A Telescope of Astronomic Proportions

There seem to be as many inconceivable statistics attempting to depict the universe’s enormity on an understandable scale as there are stars in the sky. An example of these well-intentioned but ultimately meaningless statistics would be the rough estimate of the number of galaxies in the observable universe: one hundred billion. Another piece of information that might be a little bit too mind-blowing would be something like the fact that astronomers believe that each one of these galaxies, alone, has somewhere in the ballpark of another hundred billion stars. The fact of the matter is that no matter how one tries to rationalize it, the universe is simply immense, vast, and titanic.

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Figure of the observable universe with the local supercluster (containing the milky way) pointed out

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Figure of the both “universes”

Even with all these figures (and synonyms for enormous) floating around the expanse of the Internet, it is truly impossible for the human brain to comprehend to hugeness of space. Realistically, it would naïve to state that a true understanding of the universe’s size will ever be achieved in this lifetime; however, technological advances stemming from the humble planet Earth have been slowly bridging the gap.

Space observatory missions such as the James Webb Space Telescope and the Hubble Telescope have begun to circulate the solar system in order to capture the universe in a revolutionary light. Although these telescopes illuminate the universe’s structure, contents, and, of course, size in radical ways, much of the scientific advances that are changing the astrophysics community’s notion of space are occurring here on Earth.

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Computer rendering of the E-ELT 

On December 4th of this year, the green light was given to the European Extremely Large Telescope (E-ELT), which will likely become the world’s largest telescope. This project has been in talks since it was first proposed by the European Southern Observatory (ESO) in 2005. Since its initial announcement, the ESO has been working tirelessly with a confederation of European astronomers to make this once-unfeasible dream a reality. Every aspect of this potential scientific marvel has been meticulously scrutinized due to its size and astronomical cost (≈1.34 billion dollars).

This may seem like an excessive amount of money to spend on what appears to be an unreasonably large telescope, however, in this case, bigger is better. The telescopes, set to be mounted atop Chile’s Cerro Armazones, will collect images 15 times clearer than the Hubble Telescope, which had to be physically sent into space to accumulate its images. The increase in image quality is all due to the sheer size of the telescope’s aperture: 39.2 meters. The 39.2 meter mirror used as the primary mirror for the device’s aperture will be composed of 798 hexagons and the overall telescope will way around 2,800 tons.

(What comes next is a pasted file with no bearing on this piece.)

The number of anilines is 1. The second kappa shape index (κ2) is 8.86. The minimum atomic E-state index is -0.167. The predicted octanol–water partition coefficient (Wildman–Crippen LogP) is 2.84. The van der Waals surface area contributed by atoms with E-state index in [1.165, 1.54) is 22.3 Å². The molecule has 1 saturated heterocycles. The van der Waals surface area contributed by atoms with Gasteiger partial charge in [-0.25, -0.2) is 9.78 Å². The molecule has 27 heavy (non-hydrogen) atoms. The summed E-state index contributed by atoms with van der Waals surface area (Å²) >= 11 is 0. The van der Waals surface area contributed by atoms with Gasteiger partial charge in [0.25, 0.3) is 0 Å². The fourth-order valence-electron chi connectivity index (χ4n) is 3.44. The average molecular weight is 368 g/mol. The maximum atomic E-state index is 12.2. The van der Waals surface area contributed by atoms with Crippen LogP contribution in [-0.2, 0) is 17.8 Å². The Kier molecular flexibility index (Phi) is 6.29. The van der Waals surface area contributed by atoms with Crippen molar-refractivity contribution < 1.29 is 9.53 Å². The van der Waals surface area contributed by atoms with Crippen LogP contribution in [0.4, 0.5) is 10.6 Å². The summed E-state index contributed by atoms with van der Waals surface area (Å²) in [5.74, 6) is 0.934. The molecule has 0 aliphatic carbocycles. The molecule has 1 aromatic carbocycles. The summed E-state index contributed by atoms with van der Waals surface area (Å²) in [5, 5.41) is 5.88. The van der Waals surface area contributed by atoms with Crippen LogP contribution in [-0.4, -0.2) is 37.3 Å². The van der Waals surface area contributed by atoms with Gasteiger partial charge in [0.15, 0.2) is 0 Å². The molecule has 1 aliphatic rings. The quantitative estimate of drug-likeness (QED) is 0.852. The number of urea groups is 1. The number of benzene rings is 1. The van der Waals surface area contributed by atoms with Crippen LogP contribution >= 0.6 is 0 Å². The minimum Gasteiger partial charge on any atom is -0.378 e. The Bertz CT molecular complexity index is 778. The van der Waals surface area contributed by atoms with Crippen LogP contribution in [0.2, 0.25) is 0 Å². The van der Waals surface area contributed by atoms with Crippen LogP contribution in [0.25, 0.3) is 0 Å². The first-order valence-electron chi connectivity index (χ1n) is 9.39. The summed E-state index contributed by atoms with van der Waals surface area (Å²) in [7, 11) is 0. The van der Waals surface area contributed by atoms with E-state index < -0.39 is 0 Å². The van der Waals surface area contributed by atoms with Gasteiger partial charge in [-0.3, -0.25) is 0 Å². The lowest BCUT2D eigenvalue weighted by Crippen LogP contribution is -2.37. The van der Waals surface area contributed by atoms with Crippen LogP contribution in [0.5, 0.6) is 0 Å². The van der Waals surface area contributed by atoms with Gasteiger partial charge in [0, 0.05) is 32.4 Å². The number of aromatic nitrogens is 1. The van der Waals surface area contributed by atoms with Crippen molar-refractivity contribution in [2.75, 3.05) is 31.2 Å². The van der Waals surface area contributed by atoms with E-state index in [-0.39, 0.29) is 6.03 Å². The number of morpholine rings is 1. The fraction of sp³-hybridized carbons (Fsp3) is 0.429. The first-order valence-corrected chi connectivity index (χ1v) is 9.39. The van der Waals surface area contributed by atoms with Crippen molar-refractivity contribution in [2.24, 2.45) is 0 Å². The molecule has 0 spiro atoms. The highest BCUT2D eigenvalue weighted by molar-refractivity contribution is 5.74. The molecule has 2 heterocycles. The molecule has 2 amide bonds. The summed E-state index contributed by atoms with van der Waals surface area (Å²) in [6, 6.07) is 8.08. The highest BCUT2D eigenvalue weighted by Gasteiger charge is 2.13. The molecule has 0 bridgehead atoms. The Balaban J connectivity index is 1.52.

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Cardboard model of the E-ELT’s mirrors 

A new class of 30-meter telescopes like the E-ELT is emerging with two similar members, the Giant Magellan Telescope and the Thirty Meter Telescope, currently being constructed. Each one of these apparatuses will have a dramatic effect on the community of astronomers. They will greatly facilitate learning and the communication of information, making every object in the night sky more easily available for study. Additionally, these telescopes’ sizable diameters and refined resolutions will cancel out an issue that has plagued astronomers for centuries: the distracting light produced by our atmosphere. Without these hindrances, astronomers will be better able to concentrate on specific deep space objects.

Moreover, astronomers will be able to use the E-ELT to document primordial planet formations due to the finite speed of light which hits the earth at rates proportional to the object’s distance from earth. For example, the Proxima Centauri, the closest star to earth, is four light years away. This means that when one views the Proxima Centauri from other they are actually viewing the star four years ago. The E-ELT, however, will be able to capture an increased amount of distant light allowing astronomers to travel back in time further than ever before. In this process, the E-ELT  will also target the earliest planets, stars, and black holes increasing humanity’s understanding of the universe’s evolution.

These particular development will allow humanity to truly understand our past and future, because the E-ELT does not only illuminate the universe’s past, but also humanities possible future. The images amassed by the E-ELT will distinguish water and other organic molecules in nearby exoplanets that could possibly be earth’s replacement one day.

Forget flying cars and artificial intelligence; it is the E-ELT and other telescopes of its class that are going to change the course of mankind. With the images collected by these apparatuses, space will not seem so far away anymore; every aspect of man’s curiosity about the beyond will be able to be indulged. Thanks to these advances and more, maybe one day humanity will finally understand the size of the universe around us.

Colette Juran, Staff Writer

Posted by on December 10, 2014. Filed under World News. You can follow any responses to this entry through the RSS 2.0. You can leave a response or trackback to this entry

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